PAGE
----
Moreover, the high-calorie content of these beverages can contribute to weight gain, which puts additional pressure on weight-bearing joints, further aggravating arthritis symptoms. Therefore, it is advisable for individuals with arthritis to limit their intake of sweets and sugar-sweetened beverages and opt for healthier alternatives such as water, herbal teas, or fruit-infused water.

2. Dairy And Arthritis

Dairy products, while rich in beneficial nutrients like calcium and protein, also contain a protein called casein. Some research suggests that casein may contribute to inflammation, potentially worsening arthritis symptoms. This is because casein can trigger an immune response in some individuals, leading to the release of inflammatory substances.

However, it’s important to note that not everyone with arthritis will have a negative reaction to dairy. Some people may tolerate it well and benefit from its nutrient content. For those who are sensitive to dairy, alternatives such as almond milk, oat milk, or other plant-based dairy substitutes can be good options. These alternatives can provide essential nutrients without the potential inflammatory effects of casein.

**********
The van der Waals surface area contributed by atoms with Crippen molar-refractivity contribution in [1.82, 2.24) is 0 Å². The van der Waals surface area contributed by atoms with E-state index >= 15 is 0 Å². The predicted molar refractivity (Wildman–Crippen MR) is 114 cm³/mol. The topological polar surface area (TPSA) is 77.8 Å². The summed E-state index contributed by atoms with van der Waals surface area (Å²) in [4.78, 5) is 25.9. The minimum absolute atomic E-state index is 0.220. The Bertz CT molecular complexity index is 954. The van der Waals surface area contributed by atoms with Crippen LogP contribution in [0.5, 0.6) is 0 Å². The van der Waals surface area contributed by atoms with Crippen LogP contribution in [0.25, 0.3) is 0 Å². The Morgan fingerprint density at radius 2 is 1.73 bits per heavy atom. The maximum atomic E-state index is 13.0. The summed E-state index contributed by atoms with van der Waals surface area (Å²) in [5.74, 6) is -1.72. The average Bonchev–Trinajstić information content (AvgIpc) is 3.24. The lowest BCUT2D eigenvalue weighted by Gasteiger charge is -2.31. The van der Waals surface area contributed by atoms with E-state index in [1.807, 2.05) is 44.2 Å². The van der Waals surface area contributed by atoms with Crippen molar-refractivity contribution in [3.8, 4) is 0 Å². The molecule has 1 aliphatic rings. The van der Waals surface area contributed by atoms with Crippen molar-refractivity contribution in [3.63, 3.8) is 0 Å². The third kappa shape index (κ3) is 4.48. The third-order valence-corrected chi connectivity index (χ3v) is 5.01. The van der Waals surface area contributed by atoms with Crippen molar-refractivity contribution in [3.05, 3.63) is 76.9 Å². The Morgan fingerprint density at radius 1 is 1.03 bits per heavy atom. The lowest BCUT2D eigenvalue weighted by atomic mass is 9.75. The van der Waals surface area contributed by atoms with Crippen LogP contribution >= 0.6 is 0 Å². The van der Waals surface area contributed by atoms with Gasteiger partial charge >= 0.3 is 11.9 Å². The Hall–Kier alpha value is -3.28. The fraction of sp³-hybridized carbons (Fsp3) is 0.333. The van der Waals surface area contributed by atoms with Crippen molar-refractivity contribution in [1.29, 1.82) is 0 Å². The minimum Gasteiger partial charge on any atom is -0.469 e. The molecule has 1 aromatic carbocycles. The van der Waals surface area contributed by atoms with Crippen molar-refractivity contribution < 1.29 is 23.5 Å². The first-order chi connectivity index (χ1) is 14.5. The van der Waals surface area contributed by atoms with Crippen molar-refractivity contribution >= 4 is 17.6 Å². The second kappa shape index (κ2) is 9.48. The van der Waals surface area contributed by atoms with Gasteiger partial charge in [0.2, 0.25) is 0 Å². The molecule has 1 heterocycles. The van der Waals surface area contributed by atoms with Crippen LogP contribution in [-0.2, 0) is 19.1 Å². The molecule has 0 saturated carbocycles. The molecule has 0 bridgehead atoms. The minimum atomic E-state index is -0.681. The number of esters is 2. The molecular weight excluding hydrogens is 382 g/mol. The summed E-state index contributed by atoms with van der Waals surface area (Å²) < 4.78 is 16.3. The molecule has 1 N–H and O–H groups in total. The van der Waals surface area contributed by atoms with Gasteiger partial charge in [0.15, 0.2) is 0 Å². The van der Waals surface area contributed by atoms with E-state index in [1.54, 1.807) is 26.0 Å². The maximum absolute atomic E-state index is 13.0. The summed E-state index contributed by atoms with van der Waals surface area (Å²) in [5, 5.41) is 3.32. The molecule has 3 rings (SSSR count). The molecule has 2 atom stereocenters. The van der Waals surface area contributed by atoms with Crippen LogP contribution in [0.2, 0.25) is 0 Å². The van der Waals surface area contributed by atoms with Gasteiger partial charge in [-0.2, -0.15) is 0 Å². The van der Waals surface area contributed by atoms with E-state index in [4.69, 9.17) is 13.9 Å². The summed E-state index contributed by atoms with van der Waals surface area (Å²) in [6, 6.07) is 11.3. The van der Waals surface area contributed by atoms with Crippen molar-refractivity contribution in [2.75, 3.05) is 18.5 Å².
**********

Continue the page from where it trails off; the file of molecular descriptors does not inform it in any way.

3. Fatty Foods and Red Meats

Fatty foods, particularly those high in trans fats, are known to promote inflammation. Trans fats are found in many processed foods, fried foods, fast foods, and baked goods like donuts. They are known to increase levels of ‘bad’ LDL cholesterol while decreasing levels of ‘good’ HDL cholesterol, contributing to inflammation and heart disease.